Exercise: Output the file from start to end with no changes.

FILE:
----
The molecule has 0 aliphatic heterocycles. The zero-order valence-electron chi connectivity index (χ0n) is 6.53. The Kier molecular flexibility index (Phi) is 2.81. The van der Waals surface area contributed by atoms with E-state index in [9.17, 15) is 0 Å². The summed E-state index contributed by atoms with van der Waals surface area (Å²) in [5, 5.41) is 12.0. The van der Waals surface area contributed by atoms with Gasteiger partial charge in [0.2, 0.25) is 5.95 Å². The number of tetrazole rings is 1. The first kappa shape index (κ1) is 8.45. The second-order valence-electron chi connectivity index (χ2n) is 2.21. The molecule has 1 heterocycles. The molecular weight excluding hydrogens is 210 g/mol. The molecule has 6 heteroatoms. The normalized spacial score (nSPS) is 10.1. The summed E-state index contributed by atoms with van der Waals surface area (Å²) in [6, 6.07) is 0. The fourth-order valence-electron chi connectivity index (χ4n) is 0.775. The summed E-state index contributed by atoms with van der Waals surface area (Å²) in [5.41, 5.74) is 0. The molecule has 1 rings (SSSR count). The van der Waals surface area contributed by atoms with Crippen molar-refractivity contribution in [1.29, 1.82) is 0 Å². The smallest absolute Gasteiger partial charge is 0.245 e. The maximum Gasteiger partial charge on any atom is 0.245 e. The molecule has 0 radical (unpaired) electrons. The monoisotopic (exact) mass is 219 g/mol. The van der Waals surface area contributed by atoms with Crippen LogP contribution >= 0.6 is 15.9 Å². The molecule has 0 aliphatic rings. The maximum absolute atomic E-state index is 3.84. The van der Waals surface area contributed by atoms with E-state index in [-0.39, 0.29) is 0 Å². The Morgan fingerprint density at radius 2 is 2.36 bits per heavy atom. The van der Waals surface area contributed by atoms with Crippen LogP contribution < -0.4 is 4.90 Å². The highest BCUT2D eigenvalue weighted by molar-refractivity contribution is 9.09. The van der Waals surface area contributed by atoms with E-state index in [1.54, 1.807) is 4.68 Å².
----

The molecule has 0 aliphatic heterocycles. The zero-order valence-electron chi connectivity index (χ0n) is 6.53. The Kier molecular flexibility index (Phi) is 2.81. The van der Waals surface area contributed by atoms with E-state index in [9.17, 15) is 0 Å². The summed E-state index contributed by atoms with van der Waals surface area (Å²) in [5, 5.41) is 12.0. The van der Waals surface area contributed by atoms with Gasteiger partial charge in [0.2, 0.25) is 5.95 Å². The number of tetrazole rings is 1. The first kappa shape index (κ1) is 8.45. The second-order valence-electron chi connectivity index (χ2n) is 2.21. The molecule has 1 heterocycles. The molecular weight excluding hydrogens is 210 g/mol. The molecule has 6 heteroatoms. The normalized spacial score (nSPS) is 10.1. The summed E-state index contributed by atoms with van der Waals surface area (Å²) in [6, 6.07) is 0. The fourth-order valence-electron chi connectivity index (χ4n) is 0.775. The summed E-state index contributed by atoms with van der Waals surface area (Å²) in [5.41, 5.74) is 0. The molecule has 1 rings (SSSR count). The van der Waals surface area contributed by atoms with Crippen molar-refractivity contribution in [1.29, 1.82) is 0 Å². The smallest absolute Gasteiger partial charge is 0.245 e. The maximum Gasteiger partial charge on any atom is 0.245 e. The molecule has 0 radical (unpaired) electrons. The monoisotopic (exact) mass is 219 g/mol. The van der Waals surface area contributed by atoms with Crippen LogP contribution >= 0.6 is 15.9 Å². The molecule has 0 aliphatic rings. The maximum absolute atomic E-state index is 3.84. The van der Waals surface area contributed by atoms with E-state index in [-0.39, 0.29) is 0 Å². The Morgan fingerprint density at radius 2 is 2.36 bits per heavy atom. The van der Waals surface area contributed by atoms with Crippen LogP contribution < -0.4 is 4.90 Å². The highest BCUT2D eigenvalue weighted by molar-refractivity contribution is 9.09. The van der Waals surface area contributed by atoms with E-state index in [1.54, 1.807) is 4.68 Å².